Monday, August 2, 2010

Liberal Sophistry And The End of Freedom

During her confirmation hearings, Elena Kagan was asked whether the Congress has the authority to direct that citizens eat so many fruits and vegetables each day. She first dismissed the idea as a “dumb law” that would not be enforced. When pressed, she could not articulate a meaningful limit to the power of the Federal Government under the Commerce Clause of the Constitution. Clearly she belongs to the school that holds that the Commerce Clause grants Congress plenary power to regulate anything that touches upon commerce between the States. This broad reading underlies much of the economic regulation of the New Deal, portions of Great Society civil rights laws and the recent health care “reform.” Yet the this argument contains a potentially fatal flaw – “commerce between the States” is apparently a term without limits. It applies equally to one state attempting to tax goods imported from another state to the lunch counter owner who does not want to serve Jews or other “infidels” to your choice of health care provider. Each example involves economic choices, and therefore effects commerce. Given the national, if not global, nature of the American economy, it would be difficult to find such a decision that does not involve something that crossed state lines at some time.

What other transactions might fall within the scope of the Commerce Clause? Realistically – anything. Houses use materials that come from across the nation, and consume fuel that generally crosses state lines. Surely Congress has the power to regulate the size and energy consumption of each home. The same analysis applies to your wardrobe. After all, imagine the millions society would save if homes came in standard sizes and designs and we all wore jeans and T shirts (with a Mao jacket for formal occasions, such as the annual August 4 celebrations).

Surely not, you object. My home and my clothing are part of my self expression and must be protected. Must they? Congress would not be regulating you, merely what could be made and sold in the markets. You would still be free to wear your “Born To Be Conservative” T shirt – if you could make it yourself. (Of course, making such a shirt might expose you to charges of misappropriation of resources.)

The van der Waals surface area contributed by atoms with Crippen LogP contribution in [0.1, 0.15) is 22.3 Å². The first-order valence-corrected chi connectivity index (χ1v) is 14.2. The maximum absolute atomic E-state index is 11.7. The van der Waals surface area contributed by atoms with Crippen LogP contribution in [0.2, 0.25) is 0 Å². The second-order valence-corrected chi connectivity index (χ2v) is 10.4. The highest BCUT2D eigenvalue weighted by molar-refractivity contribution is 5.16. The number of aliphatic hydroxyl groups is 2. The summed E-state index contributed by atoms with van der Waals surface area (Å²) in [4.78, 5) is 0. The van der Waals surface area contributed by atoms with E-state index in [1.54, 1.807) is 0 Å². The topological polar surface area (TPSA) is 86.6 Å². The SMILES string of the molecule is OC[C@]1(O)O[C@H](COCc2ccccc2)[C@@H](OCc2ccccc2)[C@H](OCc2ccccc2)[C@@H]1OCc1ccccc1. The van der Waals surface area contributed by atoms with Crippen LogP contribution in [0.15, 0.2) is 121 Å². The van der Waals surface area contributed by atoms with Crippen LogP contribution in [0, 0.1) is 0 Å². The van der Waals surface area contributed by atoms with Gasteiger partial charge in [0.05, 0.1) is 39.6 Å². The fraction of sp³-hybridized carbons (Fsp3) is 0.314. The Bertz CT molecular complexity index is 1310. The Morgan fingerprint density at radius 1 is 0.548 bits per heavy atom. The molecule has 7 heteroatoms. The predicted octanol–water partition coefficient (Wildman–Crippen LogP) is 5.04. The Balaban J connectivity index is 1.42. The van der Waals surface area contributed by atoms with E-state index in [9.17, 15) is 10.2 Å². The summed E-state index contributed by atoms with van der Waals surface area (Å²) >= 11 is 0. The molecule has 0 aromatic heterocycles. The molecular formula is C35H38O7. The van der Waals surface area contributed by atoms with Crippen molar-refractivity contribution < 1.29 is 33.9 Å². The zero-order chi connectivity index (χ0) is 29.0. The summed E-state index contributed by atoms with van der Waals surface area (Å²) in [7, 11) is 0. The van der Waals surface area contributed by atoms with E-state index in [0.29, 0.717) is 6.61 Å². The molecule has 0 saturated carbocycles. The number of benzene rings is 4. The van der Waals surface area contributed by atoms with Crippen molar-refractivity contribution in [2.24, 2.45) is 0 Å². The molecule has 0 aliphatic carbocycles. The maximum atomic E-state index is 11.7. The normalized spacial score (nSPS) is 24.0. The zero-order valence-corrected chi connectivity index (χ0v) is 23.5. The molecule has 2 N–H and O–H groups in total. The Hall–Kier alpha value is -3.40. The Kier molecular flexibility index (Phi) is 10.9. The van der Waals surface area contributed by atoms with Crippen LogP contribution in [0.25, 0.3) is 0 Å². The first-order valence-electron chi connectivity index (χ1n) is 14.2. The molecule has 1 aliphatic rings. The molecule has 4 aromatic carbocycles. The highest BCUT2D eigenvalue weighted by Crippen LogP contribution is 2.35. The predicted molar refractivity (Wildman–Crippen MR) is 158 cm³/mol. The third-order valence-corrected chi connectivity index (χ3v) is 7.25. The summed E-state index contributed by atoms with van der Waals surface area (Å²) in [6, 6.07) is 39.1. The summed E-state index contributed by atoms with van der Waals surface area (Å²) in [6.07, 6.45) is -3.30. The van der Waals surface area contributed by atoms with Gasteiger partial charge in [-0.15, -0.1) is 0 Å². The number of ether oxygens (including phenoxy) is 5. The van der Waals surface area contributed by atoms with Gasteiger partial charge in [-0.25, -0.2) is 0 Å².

But the most frightening implication remains. Commerce cannot exist without consumers, which opens the door to regulation of the market IN consumers. After all, the number, type, health, intelligence, etc of consumers directly effect the demands on the market, and so effect commerce.
The logical conclusion is chilling. Too old or too sick. Go home and take this pill. It will be painless.
Will your unborn child be born “defective”? This way to the abortion booth. (By the way, who would decide what constitutes a “defect”?) Bad genes? For example, are you prone to heart disease? Your sex license is suspended until you submit to sterilization. Good genes? Congratulations – have you met your reproductive quota?


What is more integral to “commerce” than consumers?

Feminists might argue that some level of reproductive rights are protected by Roe v. Wade. Perhaps.

The term “reproductive rights” does not appear in the Constitution. Indeed Roe rests on a right found to exist in the “penumbra” of the Constitution. It would be a poor lawyer indeed who could not dispel the Roe “penumbra” with the express authority of the Commerce Clause. As Representative Pete Stark recently said “The Federal government can do most anything” in America.
Therein lies the greatest danger of the liberal utopia. A society in which the evils of Big Business have been vanquished and everyone has been protected against all harm – including their own poor decisions – is necessarily a society in which everyone is free to do whatever they are told.

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